Outside of our contacts, we found clients on LinkedIn, organic SEO (using our own blog), and through local face-to-face networking events - which we occasionally sponsored. Barcelona has a really dynamic startup networking scene and we integrated pretty quickly!
We also gave (and still give) workshops at local events and in marketing conferences here and in the UK. This is great for building awareness and lead generation too.
We’ve also worked on PR initiatives, featuring in Entrepreneur Magazine, The Next Web, local press, and national press. While customers rarely come directly through these efforts, they make for excellent social proof.
How are you doing today and what does the future look like?
Today, we’re profitable and growing at a rate of about 40% year on year.
My prediction for our future is that we will venture out into new areas - offering a broader range of services, from design to PR. But as always, we’ll add these carefully - making sure not to overload the team, so we can develop these new processes and keep our level of quality up.
Through starting the business, have you learned anything particularly helpful or advantageous?
If you are looking for a co-founder, look for someone who stretches you, has a contrasting perspective (but a shared vision) - and someone who has a different, but complementary skill set. This will help you keep moving forward when you personally feel stuck in a rut and will constantly force you to think about the company in new ways.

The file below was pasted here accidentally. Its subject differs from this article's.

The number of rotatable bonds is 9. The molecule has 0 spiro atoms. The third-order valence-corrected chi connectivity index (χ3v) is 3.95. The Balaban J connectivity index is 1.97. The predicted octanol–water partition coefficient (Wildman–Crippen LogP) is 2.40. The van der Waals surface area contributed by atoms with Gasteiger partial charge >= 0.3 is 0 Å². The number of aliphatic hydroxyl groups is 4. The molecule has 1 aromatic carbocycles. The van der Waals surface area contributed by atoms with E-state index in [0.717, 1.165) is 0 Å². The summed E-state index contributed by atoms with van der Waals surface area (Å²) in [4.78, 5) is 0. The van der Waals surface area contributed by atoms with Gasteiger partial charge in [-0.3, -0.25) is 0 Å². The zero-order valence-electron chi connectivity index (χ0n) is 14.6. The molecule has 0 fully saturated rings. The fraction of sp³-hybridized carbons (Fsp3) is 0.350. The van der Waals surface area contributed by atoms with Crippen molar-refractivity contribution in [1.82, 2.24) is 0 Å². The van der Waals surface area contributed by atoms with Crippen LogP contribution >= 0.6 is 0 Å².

What platform/tools do you use for your business?
Internally, we use lots of tools in Hubbub Labs: Notion for project management, Slack for communication, G-suite for email and collaboration tools, Semrush for SEO, Wordpress for our CMS, Canva for small design projects and Adobe Creative Suite for others. We also use loads of other tools with our clients, especially when we’re embedded in their marketing teams.
What have been the most influential books, podcasts, or other resources?
There are so many great books I’d recommend:
- Disrupted, by Dan Lyons,
- Resonate: Present Visual Stories that Transform Audiences, by Nancy Duarte,
- The Hard Thing About Hard Things by Ben Horowitz,
- Hooked by Nir Eyal,
- Blue Ocean Strategy by Renée Mauborgne, W. Chan Kim, and many others.
Advice for other entrepreneurs who want to get started or are just starting out?
- Your network is your net worth. Be open to opportunities, give more than you receive, and connect people. The more good you put out there, the more you get back.
- Start before you are ready. If you want to start something, go for it. You’ll learn by doing. This isn’t about “faking it till you make it”, it’s about launching something you know about and have passion for. The fact is, no one ever feels “ready” - so if you wait for the perfect moment, it will never come.
- Don’t run before you can walk. This connects to the second piece of advice. Don’t try to take too much on and over-stretch yourself. “Death by success” is a thing. You need to take it all one step at a time. It’s far better to reach your goals slowly than not at all.
Where can we go to learn more?
If you have any questions or comments, drop a comment below!
Hey! 👋 I'm Pat Walls, the founder of Starter Story.
Get our 5-minute email newsletter packed with business ideas and money-making opportunities, backed by real-life case studies.